I am going to resist the urge to say “all of them, in fantasy football tight ends, are mostly useless and interchangeable,” and call it a day. Instead, we will explore three tight ends whose production will not merit their draft stock. Avoid these tight ends if you want a quality draft, they aren’t worth their draft stock.
Gronk gets a ton of draft day inflation because he is a physical specimen, a huge name, and annually, the best tight end. People look at the behemoth of a tight end and get stars in their eyes. They pull the trigger in the first round. Do not be that person. A first-round Gronk is eschewing drafting a player at value and instead focuses on the granular idea that he is the best player at his position.
Well, correct, Gronk is a hall of fame talent that offers you consistent production, and keeps you from the headache of the tight end roster churn. But at a first round ADP with Jimmy Garoppolo throwing him the ball for the first four weeks of the season, Gronk is not worth the selection. Jordan Reed has closed the gap significantly to the point that Gronkowski isn’t even far and away the best tight end anymore. There are so many players with more consistent productivity that can be had at that draft slot, and they don’t have a player who was consistently inconsistent throwing to them for nearly one-third of the fantasy regular season.
There’s a lot to like about the Coby Fleener situation. For years, Jimmy Graham, and then Ben Watson, reaped fantasy production from the Saints’ TE position. It seems, then, that one of Andrew Luck’s favorite targets in Indy would be great at this role in NOLA. The only problem is that Fleener is just okay as a player, and Drew Brees has some of the best weaponry around him in his time in New Orleans.
Nothing appreciable has changed about Fleener’s situation going from the Colts to the Saints, both are high-powered offenses that focus on the TE, and Fleener spent three of his four seasons in Indianapolis as an entirely irrelevant fantasy option (3.3, 5.3, 7.8 and 4.2 fantasy points per game). Now players are taking him in the sixth round as one of the top half of tight end options. There’s also the matter that buzz around New Orleans calls Fleener a “work in progress.” The buzz around Saints camp is also favorable for rookie Michael Thomas and Willie Snead, and not Fleener. There are only so many footballs to go around in New Orleans, and Fleener may be the odd man out.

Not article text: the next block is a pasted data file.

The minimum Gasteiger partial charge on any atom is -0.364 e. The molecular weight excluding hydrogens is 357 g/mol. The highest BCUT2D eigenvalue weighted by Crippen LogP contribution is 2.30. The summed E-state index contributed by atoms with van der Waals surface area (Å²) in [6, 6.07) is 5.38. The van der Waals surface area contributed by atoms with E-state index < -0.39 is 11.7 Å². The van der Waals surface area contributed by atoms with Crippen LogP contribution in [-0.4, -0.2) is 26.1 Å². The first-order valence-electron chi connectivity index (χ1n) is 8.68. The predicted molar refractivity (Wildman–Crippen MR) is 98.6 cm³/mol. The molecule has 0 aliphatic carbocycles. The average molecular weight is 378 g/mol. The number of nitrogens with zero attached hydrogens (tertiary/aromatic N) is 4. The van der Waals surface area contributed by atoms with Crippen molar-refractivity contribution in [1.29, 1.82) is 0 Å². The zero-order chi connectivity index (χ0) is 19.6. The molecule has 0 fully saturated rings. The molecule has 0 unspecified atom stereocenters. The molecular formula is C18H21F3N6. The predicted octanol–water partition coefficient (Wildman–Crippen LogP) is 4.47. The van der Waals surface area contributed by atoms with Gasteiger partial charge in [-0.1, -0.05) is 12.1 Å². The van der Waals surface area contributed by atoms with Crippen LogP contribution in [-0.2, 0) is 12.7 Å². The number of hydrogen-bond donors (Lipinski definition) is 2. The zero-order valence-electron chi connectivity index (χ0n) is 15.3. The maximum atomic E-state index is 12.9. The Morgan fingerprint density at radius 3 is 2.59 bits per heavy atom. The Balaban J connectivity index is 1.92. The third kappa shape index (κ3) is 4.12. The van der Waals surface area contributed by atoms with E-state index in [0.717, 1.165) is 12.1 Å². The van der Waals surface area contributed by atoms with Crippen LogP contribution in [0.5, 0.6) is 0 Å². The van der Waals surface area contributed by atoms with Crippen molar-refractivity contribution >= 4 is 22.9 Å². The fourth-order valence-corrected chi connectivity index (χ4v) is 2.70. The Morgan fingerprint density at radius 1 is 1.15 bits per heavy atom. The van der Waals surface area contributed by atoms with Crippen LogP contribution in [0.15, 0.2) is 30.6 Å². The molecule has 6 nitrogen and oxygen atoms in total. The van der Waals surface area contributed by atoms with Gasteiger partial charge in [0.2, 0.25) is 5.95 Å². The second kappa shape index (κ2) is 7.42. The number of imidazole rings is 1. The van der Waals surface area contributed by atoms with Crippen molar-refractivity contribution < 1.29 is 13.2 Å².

Tyler Eifert (TE9, 94th overall)
Even before Tyler Eifert’s foot injury, he was already going to be massively overdrafted this season. Scoring 13 touchdowns will do that; greatly inflating Eifert’s fantasy value going into 2016. There were a lot of reasons why Eifert’s production likely would not be re-created this season. The quickest way to see how much he would regress is his touchdown rate: one-of-four passes Eifert reeled in last season went for touchdowns. 25%! That’s a completely unsustainable rate of production, and his 52 receptions put him more in line
The quickest way to see how much he would regress is his touchdown rate: one-of-four passes Eifert reeled in last season went for touchdowns. 25%! That’s a completely unsustainable rate of production, and his 52 receptions put him more in line for four or five touchdowns, given the average touchdown production of players who had between 50 and 60 receptions last year. Right there is reason enough to stat down Tyler Eifert, but add in his injury to the mix, an injury that Eifert hopes to return from in weeks four through six.
He hopes he only misses half of the fantasy regular season, and he is being drafted as a TE1. Do not let the touchdown production last season cloud your judgement. Remember Julius Thomas?
Tight End is an extremely fungible position by definition. Their production is inconsistent and the nature of the position, where very few are started every week, make it easy to overdraft a player whose production won’t live up to his draft stock. Instead of snagging these players, go after wide receiver and running back depth.
Fewer of these players are available on the waiver wire, making their replacement level much higher (especially running backs). Tight ends bubble up on the wire every season, and getting one of those, and not one of these, is key to a good draft.